A member of the Choy Lee Fut lion dance team performs to celebrate the upcoming Chinese Lunar New Year at Chinatown in Sydney, Australia, on Jan. 24, 2021. (Photo by Jingchen Hu/Xinhua)
The director of a lion dance team in Sydney said the parade was a way to uplift people's spirits and bring them back into Chinatown amid the COVID-19 pandemic.
SYDNEY, Feb. 6 (Xinhua) -- With plenty of drumming and cymbaling, a lion dance troupe marched through Sydney's Chinatown, bringing joy and vitality to both businesses and passers-by.
On the three past Sundays, Sydney Choy Lee Fut lion dance team performed in extreme heat or rain in order to promote the Chinatown precinct and attract patrons to come back as recent COVID-19 outbreaks in the state of New South Wales (NSW) subsided.
"The idea is that the pandemic has taken everyone out of Chinatown, a lot of businesses everywhere have shut down as we know, and everyone's spirits are a little bit low because of last year," Sydney Choy Lee Fut director Paul Nomchong told Xinhua.
"So this is a way to uplift their spirits and also bring people back into Chinatown," he said.
Choy Lee Fut, which runs Chinese Kung Fu, Qigong and lion dance classes, has been part of the Chinatown community for over 40 years.
The dance team performs to celebrate the upcoming Chinese lunar new year at Chinatown, Sydney, Australia, on Jan. 24, 2021.(Xinhua/Jingchen Hu)
Nomchong said many people have come to it to learn Chinese martial arts and developed love for lion dance, as the two were closely related.
"Traditionally, you train Kung Fu, which enables you to do lion dance, because the skill is all about the movement, the horse stance, and the footwork," he said.
"But nowadays, we teach everyone because it is something fun to do. It keeps you fit and healthy and strong. A lot of Westerners like this," he added.
Anna Lamont is a lion dance team member. She loves the lion dance and often volunteers to perform in her spare time.
"Since I was a child, I've always wanted to do Kung Fu ... I've been training at the school since 2017, and then obviously lion dance pretty much straight away," she said.
Lamont has found learning lion dance is both challenging and rewarding.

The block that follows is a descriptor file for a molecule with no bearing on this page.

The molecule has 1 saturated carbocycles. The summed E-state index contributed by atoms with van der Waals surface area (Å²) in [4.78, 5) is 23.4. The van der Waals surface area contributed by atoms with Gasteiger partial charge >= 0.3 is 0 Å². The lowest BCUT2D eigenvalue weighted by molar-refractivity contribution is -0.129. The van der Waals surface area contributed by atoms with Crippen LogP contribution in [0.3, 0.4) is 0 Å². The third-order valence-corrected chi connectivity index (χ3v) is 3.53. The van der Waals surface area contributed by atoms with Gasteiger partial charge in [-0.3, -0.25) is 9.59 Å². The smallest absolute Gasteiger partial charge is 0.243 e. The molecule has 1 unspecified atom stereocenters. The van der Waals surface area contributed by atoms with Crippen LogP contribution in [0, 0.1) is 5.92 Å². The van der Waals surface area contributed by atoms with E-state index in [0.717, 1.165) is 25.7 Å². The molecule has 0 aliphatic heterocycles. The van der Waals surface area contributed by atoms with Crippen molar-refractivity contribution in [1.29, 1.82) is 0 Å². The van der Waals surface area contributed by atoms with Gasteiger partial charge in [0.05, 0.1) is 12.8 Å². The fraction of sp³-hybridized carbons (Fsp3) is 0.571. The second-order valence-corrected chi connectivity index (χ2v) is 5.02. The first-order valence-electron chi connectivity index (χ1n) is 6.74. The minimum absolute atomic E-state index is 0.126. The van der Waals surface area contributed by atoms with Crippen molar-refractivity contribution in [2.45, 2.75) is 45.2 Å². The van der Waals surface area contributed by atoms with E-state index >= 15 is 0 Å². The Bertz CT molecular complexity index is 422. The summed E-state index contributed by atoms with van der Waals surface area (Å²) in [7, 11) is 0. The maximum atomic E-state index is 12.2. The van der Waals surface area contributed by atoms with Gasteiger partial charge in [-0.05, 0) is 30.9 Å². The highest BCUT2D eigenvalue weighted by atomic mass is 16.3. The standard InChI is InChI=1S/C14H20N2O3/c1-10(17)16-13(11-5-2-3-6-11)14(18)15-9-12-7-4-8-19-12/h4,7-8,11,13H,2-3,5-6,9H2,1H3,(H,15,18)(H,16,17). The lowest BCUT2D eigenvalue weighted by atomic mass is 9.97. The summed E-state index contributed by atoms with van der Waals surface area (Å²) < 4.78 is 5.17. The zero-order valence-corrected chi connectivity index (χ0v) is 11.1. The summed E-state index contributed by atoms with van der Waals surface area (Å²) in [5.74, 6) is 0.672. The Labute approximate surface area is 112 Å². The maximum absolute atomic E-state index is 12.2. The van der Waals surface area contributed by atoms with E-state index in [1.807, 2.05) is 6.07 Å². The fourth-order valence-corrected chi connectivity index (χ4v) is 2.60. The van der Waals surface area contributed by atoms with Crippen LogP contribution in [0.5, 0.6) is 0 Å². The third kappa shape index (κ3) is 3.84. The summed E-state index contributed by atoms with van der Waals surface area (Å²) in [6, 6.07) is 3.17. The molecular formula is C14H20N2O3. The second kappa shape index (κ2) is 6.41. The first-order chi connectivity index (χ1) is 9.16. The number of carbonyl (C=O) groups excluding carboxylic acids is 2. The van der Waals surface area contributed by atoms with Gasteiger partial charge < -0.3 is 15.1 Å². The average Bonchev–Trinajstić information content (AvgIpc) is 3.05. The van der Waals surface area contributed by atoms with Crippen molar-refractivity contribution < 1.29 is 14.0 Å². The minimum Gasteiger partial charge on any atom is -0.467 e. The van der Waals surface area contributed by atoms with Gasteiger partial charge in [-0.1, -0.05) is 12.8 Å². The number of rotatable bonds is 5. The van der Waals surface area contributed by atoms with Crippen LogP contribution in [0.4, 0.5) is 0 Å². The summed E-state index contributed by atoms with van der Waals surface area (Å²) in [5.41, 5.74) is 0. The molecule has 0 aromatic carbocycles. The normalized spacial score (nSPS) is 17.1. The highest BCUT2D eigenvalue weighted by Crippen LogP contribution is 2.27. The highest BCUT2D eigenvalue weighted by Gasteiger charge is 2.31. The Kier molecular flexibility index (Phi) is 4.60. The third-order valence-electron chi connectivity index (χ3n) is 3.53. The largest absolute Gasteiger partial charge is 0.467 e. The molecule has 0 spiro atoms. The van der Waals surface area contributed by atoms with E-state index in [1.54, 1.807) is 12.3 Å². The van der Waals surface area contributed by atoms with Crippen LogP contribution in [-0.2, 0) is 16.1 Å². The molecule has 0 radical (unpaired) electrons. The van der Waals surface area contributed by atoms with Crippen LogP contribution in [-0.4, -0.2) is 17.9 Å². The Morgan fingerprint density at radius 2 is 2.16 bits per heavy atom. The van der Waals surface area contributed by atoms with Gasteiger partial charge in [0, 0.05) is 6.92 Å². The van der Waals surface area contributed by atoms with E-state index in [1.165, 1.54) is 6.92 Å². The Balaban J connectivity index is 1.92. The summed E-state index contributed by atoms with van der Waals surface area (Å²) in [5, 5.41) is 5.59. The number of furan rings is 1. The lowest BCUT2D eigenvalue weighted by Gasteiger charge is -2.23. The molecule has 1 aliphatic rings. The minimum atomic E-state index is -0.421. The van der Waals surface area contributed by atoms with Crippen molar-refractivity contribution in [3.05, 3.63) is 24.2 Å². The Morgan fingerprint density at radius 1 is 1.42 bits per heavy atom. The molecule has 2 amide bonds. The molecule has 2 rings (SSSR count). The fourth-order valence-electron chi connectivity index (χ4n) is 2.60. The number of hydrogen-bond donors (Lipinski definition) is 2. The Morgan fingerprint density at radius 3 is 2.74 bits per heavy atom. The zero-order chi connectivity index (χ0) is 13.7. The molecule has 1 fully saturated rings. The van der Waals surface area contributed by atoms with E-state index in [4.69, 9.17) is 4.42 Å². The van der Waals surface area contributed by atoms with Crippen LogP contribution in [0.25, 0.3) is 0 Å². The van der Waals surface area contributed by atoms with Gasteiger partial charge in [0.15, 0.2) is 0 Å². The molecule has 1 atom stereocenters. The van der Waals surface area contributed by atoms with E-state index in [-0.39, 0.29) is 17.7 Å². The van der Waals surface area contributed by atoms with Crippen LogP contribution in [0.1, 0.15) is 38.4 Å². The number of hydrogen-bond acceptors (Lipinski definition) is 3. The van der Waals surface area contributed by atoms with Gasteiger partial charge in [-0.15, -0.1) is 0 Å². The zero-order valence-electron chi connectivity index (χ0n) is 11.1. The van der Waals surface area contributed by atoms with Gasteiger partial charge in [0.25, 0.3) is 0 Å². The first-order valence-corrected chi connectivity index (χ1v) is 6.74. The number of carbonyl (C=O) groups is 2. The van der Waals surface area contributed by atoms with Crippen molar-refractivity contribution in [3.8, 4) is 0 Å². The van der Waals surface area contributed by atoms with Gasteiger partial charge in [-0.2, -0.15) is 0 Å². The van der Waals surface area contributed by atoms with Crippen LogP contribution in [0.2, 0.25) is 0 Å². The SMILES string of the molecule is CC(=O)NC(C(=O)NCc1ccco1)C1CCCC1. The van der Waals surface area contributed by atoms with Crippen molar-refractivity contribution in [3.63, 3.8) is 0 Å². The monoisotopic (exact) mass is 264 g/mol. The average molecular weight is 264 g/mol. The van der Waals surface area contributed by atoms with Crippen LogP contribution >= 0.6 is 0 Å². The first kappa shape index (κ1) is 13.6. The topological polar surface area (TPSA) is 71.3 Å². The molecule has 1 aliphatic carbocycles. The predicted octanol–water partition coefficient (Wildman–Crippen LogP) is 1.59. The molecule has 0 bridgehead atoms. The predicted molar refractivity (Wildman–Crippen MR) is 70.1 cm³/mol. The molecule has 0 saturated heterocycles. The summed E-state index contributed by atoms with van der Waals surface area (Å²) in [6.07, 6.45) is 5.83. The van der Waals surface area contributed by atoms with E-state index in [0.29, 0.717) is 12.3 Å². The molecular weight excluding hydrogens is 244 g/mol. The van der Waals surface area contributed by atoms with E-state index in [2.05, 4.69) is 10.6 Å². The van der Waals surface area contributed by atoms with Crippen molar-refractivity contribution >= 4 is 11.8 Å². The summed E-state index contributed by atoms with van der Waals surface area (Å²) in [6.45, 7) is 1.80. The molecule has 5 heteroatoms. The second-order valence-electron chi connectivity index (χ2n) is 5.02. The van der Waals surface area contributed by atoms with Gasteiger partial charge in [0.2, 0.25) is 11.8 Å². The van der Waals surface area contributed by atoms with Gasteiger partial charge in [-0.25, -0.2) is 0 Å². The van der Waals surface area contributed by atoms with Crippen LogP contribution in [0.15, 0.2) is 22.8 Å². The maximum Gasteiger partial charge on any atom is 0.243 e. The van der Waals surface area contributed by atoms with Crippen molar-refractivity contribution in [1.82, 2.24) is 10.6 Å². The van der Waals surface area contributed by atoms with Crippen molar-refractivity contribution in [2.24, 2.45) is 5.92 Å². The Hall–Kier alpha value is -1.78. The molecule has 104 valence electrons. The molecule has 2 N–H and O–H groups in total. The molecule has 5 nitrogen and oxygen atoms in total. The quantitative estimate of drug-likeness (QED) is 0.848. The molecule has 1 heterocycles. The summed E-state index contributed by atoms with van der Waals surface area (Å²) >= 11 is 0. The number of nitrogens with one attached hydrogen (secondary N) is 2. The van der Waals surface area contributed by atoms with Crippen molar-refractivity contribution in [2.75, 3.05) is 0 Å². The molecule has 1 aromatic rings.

The dance team performs to celebrate the upcoming Chinese Lunar New Year at Chinatown in Sydney, Australia, on Jan. 24, 2021. (Photo by Jingchen Hu/Xinhua)
"In the beginning, it was challenging, because your body is not used to moving that way. Apart from remembering the routines and the steps, it was also learning how to handle the weight of the lion's head," she explained.
"But It's so versatile, you could learn so many skills through doing lion dance ... and the way everyone is here, it actually does make you feel like you're part of a big family," she further said.
Lamont, who was in charge of securing a grant for the performance, said it is important for the local community, especially the business community to have the feeling that things will get better.
"I think lion dance gives them that sort of cleansing that bad energy and bringing good luck," she said.
A child touches the costume of a local lion dance team at Chinatown in Sydney, Australia, on Jan. 24, 2021. (Photo by Jingchen Hu/Xinhua)
"And making everyone get the spirits up and feeling like, yeah, we can do this. We can get through this," she added.
Steve Chen from China's Taiwan agreed. Apart from cheering for businesses, he was glad that more people could get to know about traditional Chinese culture through the lion dance.
"To be honest, it's very exhausting, but I think even for me as a Chinese, it's a rare opportunity to get involved in the activity, and I'm honored to participate in it," he said.
"I think this is a kind of inheritance and I'll stick to it." ■